Title: A Breast Cancer Alphabet
Author: Madhulika Sikka
Reading Dates: 15-21 Jan 2014
I'm trying to figure out how I got this book. I mean I know I got it from the LibraryThing Early Reviewers program, but I don't remember selecting it and it's not normally the kind of book I'd select. That being said, I decided to dive in anyway.
Madhulika Sikka is an editor for NPR News who chronicles her experiences with breast cancer in The Breast Cancer Alphabet. It's not your normal chronicle however. The book is comprised of 26 very small chapters, each a couple of pages long--one for each letter of the alphabet. All the way from "A is for Anxiety" to "Z is for ZZZs." Her intended audience are those women newly diagnosed with breast cancer who are trying to figure out how the hell they just ended up in Cancerland, that "strange land of surgeries, and drugs and side effects, and pain and anxiety, and you didn't even have a minute to prepare for it."
Throughout the book you follow Sikka as she chronicles how she learned to deal with her body, her family, her doctors and her pain. Since each chapter is so small, it's easy to get through them quickly. Their brevity also means that they aren't deep, soul-searching kinds of chapters, if that's what you're looking for, but you definitely get a sense of Sikka's initial disorientation and her life during treatment, and the postscript follows her out the other side.
Sikka positions her book is as a counter to the idea of the pink-powered warrior that dominates much of the conversation around breast cancer. She argues that she's not a warrior, she's just a woman dealing with a terrible disease, and she counsels her readers that Cancerland is not "a world of fuzzy pink gauze, soft teddy bears, and garlands of ribbons" but a world of indignities that it is "okay to feel indignant about."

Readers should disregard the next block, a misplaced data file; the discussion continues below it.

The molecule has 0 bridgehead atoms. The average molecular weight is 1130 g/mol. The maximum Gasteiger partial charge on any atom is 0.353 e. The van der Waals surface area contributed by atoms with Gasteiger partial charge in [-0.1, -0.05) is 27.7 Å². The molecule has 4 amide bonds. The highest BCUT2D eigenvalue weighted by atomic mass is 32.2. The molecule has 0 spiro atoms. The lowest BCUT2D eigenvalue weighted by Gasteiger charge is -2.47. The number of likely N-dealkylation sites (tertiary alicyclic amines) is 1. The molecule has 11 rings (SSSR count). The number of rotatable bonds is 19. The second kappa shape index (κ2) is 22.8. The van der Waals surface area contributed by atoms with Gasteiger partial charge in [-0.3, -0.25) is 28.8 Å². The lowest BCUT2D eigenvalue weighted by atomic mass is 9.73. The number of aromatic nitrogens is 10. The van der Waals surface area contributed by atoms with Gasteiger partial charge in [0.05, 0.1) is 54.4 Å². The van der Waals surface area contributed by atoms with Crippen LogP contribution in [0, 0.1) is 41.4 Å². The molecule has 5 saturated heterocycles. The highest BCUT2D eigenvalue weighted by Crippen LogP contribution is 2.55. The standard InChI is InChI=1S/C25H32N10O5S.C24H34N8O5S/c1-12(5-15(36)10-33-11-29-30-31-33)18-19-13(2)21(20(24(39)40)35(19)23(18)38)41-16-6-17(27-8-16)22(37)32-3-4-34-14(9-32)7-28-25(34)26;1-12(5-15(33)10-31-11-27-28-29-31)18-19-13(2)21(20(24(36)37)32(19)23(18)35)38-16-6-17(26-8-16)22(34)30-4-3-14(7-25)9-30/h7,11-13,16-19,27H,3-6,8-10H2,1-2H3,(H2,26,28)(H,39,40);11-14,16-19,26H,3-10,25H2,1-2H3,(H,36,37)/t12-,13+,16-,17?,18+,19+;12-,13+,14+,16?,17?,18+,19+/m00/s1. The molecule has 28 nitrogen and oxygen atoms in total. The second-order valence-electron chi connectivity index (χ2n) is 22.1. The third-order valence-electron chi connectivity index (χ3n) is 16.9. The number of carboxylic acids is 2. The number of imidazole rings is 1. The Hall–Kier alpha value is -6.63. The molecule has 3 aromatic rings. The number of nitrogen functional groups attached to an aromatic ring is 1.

As I read the book I kept mentally comparing it to The Emperor of All Maladies, which is one of the best non-fiction books that I've read, a real must-read history of the disease, the research behind it, and the attempts to eradicate it. While A Breast Cancer Alphabet doesn't position itself as that sort of book, it gets lost in deciding what kind of book it wants to be--a memoir or a self-help book. Maybe it's because I read the book from the standpoint of a healthy woman (knock on wood), but I found the memoir parts more gripping and wish she had approached the subject solely from that angle.
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